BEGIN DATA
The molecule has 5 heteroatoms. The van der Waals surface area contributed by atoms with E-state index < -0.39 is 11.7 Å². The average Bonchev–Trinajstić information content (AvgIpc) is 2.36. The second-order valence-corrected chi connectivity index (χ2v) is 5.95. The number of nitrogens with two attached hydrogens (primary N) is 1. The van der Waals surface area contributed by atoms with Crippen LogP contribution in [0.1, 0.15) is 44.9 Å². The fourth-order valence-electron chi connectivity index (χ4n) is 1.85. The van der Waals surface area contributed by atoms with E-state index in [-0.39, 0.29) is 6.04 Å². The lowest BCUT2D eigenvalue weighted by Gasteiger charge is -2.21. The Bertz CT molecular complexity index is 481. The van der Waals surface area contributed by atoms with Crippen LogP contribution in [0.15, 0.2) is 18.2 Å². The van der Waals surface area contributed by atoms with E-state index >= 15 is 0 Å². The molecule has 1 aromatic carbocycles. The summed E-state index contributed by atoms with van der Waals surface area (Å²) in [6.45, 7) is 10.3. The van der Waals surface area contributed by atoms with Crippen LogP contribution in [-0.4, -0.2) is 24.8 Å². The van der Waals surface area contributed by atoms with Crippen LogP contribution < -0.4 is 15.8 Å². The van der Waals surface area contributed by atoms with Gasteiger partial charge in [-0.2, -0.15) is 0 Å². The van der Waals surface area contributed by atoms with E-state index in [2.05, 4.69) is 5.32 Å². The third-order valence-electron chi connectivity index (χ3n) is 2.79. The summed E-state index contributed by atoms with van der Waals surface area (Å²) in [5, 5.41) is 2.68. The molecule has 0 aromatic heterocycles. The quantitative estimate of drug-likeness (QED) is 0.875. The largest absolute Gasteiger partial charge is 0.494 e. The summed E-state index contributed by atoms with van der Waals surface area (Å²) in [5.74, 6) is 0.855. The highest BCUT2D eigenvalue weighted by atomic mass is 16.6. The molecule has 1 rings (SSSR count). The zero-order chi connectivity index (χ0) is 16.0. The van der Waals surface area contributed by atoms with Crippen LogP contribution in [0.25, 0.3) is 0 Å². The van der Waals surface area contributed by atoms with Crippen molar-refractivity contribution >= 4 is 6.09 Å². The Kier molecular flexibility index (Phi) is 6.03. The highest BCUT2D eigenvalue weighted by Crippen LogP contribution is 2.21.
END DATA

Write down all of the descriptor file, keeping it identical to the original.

The molecule has 5 heteroatoms. The van der Waals surface area contributed by atoms with E-state index < -0.39 is 11.7 Å². The average Bonchev–Trinajstić information content (AvgIpc) is 2.36. The second-order valence-corrected chi connectivity index (χ2v) is 5.95. The number of nitrogens with two attached hydrogens (primary N) is 1. The van der Waals surface area contributed by atoms with Crippen LogP contribution in [0.1, 0.15) is 44.9 Å². The fourth-order valence-electron chi connectivity index (χ4n) is 1.85. The van der Waals surface area contributed by atoms with E-state index in [-0.39, 0.29) is 6.04 Å². The lowest BCUT2D eigenvalue weighted by Gasteiger charge is -2.21. The Bertz CT molecular complexity index is 481. The van der Waals surface area contributed by atoms with Crippen LogP contribution in [0.15, 0.2) is 18.2 Å². The van der Waals surface area contributed by atoms with E-state index >= 15 is 0 Å². The molecule has 1 aromatic carbocycles. The summed E-state index contributed by atoms with van der Waals surface area (Å²) in [6.45, 7) is 10.3. The van der Waals surface area contributed by atoms with Crippen LogP contribution in [-0.4, -0.2) is 24.8 Å². The van der Waals surface area contributed by atoms with Crippen LogP contribution < -0.4 is 15.8 Å². The van der Waals surface area contributed by atoms with Gasteiger partial charge in [-0.2, -0.15) is 0 Å². The van der Waals surface area contributed by atoms with E-state index in [2.05, 4.69) is 5.32 Å². The third-order valence-electron chi connectivity index (χ3n) is 2.79. The summed E-state index contributed by atoms with van der Waals surface area (Å²) in [5, 5.41) is 2.68. The molecule has 0 aromatic heterocycles. The quantitative estimate of drug-likeness (QED) is 0.875. The largest absolute Gasteiger partial charge is 0.494 e. The summed E-state index contributed by atoms with van der Waals surface area (Å²) in [5.74, 6) is 0.855. The highest BCUT2D eigenvalue weighted by atomic mass is 16.6. The molecule has 1 rings (SSSR count). The zero-order chi connectivity index (χ0) is 16.0. The van der Waals surface area contributed by atoms with Crippen LogP contribution in [0.25, 0.3) is 0 Å². The van der Waals surface area contributed by atoms with Crippen molar-refractivity contribution >= 4 is 6.09 Å². The Kier molecular flexibility index (Phi) is 6.03. The highest BCUT2D eigenvalue weighted by Crippen LogP contribution is 2.21.